Why did ancient Egyptians have two left feet? Ernst Gombrich provides a fascinating answer in ‘The Story of Art’ – to make sure you had two good feet in the afterlife.
The art of the Pharoahs’ is in some senses very realistic. But lack of perspective and ‘side on’ angles can make it seem flat and naive to modern eyes. But that’s because it was governed by very formal rules of representation, scale and geometric placement.
A brief ‘naturalistic’ period, under Tutankhamen’s sun worshipping father, shows Egyptian artists absolutely could do portraiture. But once sun worship was banished, it was back to the formal rules of representation and proportion which lasted for 3000 years.
And why? Because the Egyptian artist was capturing the ‘ideal type’, the ‘essence’ or essential attributes of the person, duck, fish, foot or god portrayed. Thus key features for the afterlife – a full eye and two shoulders or the plumage of a wild fowl – were shifted, twisted, rotated or brought forward to ensure their ‘ideal attributes’ were clearly represented and hence captured and assured – in the version of the person or fowl which persisted into the afterlife.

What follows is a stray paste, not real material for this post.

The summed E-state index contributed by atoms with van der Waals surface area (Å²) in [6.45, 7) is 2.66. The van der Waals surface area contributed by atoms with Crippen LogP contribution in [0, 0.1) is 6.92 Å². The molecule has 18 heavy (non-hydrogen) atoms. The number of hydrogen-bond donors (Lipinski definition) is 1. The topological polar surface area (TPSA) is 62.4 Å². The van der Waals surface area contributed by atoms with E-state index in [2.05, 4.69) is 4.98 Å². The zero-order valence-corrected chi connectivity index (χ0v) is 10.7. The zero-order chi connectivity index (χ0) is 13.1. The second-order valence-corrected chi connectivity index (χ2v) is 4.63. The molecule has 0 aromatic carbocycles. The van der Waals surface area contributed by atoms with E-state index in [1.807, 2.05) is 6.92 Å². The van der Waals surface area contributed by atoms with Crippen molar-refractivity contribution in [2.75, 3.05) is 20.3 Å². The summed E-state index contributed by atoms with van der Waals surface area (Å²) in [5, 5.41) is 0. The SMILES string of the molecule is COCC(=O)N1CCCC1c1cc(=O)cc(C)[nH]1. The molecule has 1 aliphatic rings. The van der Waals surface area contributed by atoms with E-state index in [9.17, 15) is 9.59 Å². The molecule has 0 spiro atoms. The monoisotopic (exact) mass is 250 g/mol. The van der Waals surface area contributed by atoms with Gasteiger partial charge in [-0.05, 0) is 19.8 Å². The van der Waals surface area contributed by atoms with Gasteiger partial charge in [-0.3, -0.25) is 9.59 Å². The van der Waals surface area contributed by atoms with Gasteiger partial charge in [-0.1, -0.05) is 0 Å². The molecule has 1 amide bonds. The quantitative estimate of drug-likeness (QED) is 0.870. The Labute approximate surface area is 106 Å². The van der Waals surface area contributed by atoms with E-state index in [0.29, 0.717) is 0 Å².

Egyptian tomb art was more like designing a powerpoint slide than painting a picture. Placement, the right relative scale and the mix of images, words and sidebars to tell a story were the point. And a bit like ‘cutting and pasting’ onto a powerpoint slide, if necessary, images of birds or fish were ‘pasted’ on top of backgrounds to make sure their key attributes were visible and preserved.
The reason, then, for two left feet is that the ‘arches’ of the foot are more ‘essential’ than the outside – hence two ‘ideal’ feet are portrayed – arches facing out.